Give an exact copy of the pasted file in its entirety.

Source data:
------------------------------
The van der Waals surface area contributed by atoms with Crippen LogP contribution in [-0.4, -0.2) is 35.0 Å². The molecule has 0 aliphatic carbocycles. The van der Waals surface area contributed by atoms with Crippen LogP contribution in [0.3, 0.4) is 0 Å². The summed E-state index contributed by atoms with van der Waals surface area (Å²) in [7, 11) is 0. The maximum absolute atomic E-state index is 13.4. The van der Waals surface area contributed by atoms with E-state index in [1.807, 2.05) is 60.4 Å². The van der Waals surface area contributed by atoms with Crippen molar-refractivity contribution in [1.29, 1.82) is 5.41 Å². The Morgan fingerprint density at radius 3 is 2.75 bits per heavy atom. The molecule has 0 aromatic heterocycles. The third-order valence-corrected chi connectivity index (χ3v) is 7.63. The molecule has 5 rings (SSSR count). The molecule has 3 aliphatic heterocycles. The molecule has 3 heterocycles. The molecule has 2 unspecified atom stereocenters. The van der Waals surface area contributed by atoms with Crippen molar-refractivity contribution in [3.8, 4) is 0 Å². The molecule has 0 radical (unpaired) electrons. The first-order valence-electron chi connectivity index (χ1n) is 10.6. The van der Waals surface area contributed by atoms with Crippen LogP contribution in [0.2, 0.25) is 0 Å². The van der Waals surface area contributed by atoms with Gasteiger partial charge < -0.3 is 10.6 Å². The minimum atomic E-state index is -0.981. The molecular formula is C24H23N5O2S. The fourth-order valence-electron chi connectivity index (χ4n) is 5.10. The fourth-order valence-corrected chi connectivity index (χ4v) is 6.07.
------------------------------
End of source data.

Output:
The van der Waals surface area contributed by atoms with Crippen LogP contribution in [-0.4, -0.2) is 35.0 Å². The molecule has 0 aliphatic carbocycles. The van der Waals surface area contributed by atoms with Crippen LogP contribution in [0.3, 0.4) is 0 Å². The summed E-state index contributed by atoms with van der Waals surface area (Å²) in [7, 11) is 0. The maximum absolute atomic E-state index is 13.4. The van der Waals surface area contributed by atoms with E-state index in [1.807, 2.05) is 60.4 Å². The van der Waals surface area contributed by atoms with Crippen molar-refractivity contribution in [1.29, 1.82) is 5.41 Å². The Morgan fingerprint density at radius 3 is 2.75 bits per heavy atom. The molecule has 0 aromatic heterocycles. The third-order valence-corrected chi connectivity index (χ3v) is 7.63. The molecule has 5 rings (SSSR count). The molecule has 3 aliphatic heterocycles. The molecule has 3 heterocycles. The molecule has 2 unspecified atom stereocenters. The van der Waals surface area contributed by atoms with Crippen molar-refractivity contribution in [3.8, 4) is 0 Å². The molecule has 0 radical (unpaired) electrons. The first-order valence-electron chi connectivity index (χ1n) is 10.6. The van der Waals surface area contributed by atoms with Crippen LogP contribution in [0.2, 0.25) is 0 Å². The van der Waals surface area contributed by atoms with Gasteiger partial charge < -0.3 is 10.6 Å². The minimum atomic E-state index is -0.981. The molecular formula is C24H23N5O2S. The fourth-order valence-electron chi connectivity index (χ4n) is 5.10. The fourth-order valence-corrected chi connectivity index (χ4v) is 6.07.